Do you recall any pattern which could be use to leverage loose coupling ?

The Mediation pattern, using an enterprise service bus (ESB), will help in achieving this.
Mediation will take loose coupling to the highest level. It will establish independence between consumers and providers on all levels, including message formats, message types (including SOAP, REST, XML, binary) and transport protocols (including HTTP, HTTPS, JMS).
Architecturally speaking this means the separation of concerns between consumers and providers on the transport, message type, and message format levels.

The Service of a SOA should be engineered as stateless or stateful ?

Service should be stateless. It may have a context within its stateless execution, but it will not have an intermediary state waiting for an event or a call-back. The retention of state-related data must not extend beyond a request/response on a service. This is because state management consumes a lot of resources, and this can affect the scalability and availability that are required for a reusable service.

What is composition of a Service ?

Composition is the process by which services are combined to produce composite applications or composite services. A composite application consists of the aggregation of services to produce an enterprise portal or enterprise process. A composite service consists of an aggregation of services that produces another reusable service. It's just like combining electronic components to create a computer motherboard, and then using that motherboard in a computer. Think of the motherboard as a reusable composite service that is a component of the computer, and of the computer as the composite application.

How do I integrate my Legacy applications with SOA ?

Legacy applications are frequently at the core of your IT environment. With the right skills and tools, you need to identify discrete elements within your legacy applications and "wrap" them in standards-based interfaces and use them as services within your SOA.

How does the ESB fits in this picture ?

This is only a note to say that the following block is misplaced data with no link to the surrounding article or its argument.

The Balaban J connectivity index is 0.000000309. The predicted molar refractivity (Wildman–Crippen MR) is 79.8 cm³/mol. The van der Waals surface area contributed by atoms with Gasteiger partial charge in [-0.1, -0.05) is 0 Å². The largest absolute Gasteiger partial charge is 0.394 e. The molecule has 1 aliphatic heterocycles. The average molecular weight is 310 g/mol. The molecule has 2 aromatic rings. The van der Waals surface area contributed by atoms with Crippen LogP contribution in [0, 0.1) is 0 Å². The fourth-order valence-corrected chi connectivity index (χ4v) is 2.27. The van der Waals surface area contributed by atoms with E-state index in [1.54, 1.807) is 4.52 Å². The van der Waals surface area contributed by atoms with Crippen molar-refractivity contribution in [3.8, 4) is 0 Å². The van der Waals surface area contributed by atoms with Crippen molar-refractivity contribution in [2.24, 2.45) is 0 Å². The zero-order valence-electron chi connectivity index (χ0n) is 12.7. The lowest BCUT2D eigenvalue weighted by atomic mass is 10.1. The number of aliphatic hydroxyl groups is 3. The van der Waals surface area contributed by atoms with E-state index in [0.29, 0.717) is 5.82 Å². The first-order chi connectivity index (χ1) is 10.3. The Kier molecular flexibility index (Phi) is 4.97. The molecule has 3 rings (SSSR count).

The Enterprise Service Bus is a core element of any SOA. ESBs provide the "any to any" connectivity between services within your own company, and beyond your business to connect to your trading partners. But SOA does not stop at just implementing an ESB. Depending on what your goals are, you may want to use an ESB to connect other services within your SOA such as information services, interaction services and business process management services. Additionally, you will need to consider development services and IT service management services. The SOA reference architecture can help you lay out an SOA environment that meets your needs and priorities. The ESB is part of this reference architecture and provides the backbone of an SOA but it should not be considered an SOA by itself.

What are the common pitfalls of SOA ?

One of the most common pitfalls is to view SOA as an end, rather than a means to an end. Developers who focus on building an SOA solution rather than solving a specific business problem are more likely to create complex, unmanageable, and unnecessary interconnections between IT resources.

Another common pitfall is to try to solve multiple problems at once, rather than solving small pieces of the problem. Taking a top-down approach—starting with major organization-wide infrastructure investments—often fails either to show results in a relevant timeframe or to offer a compelling return on investment. 

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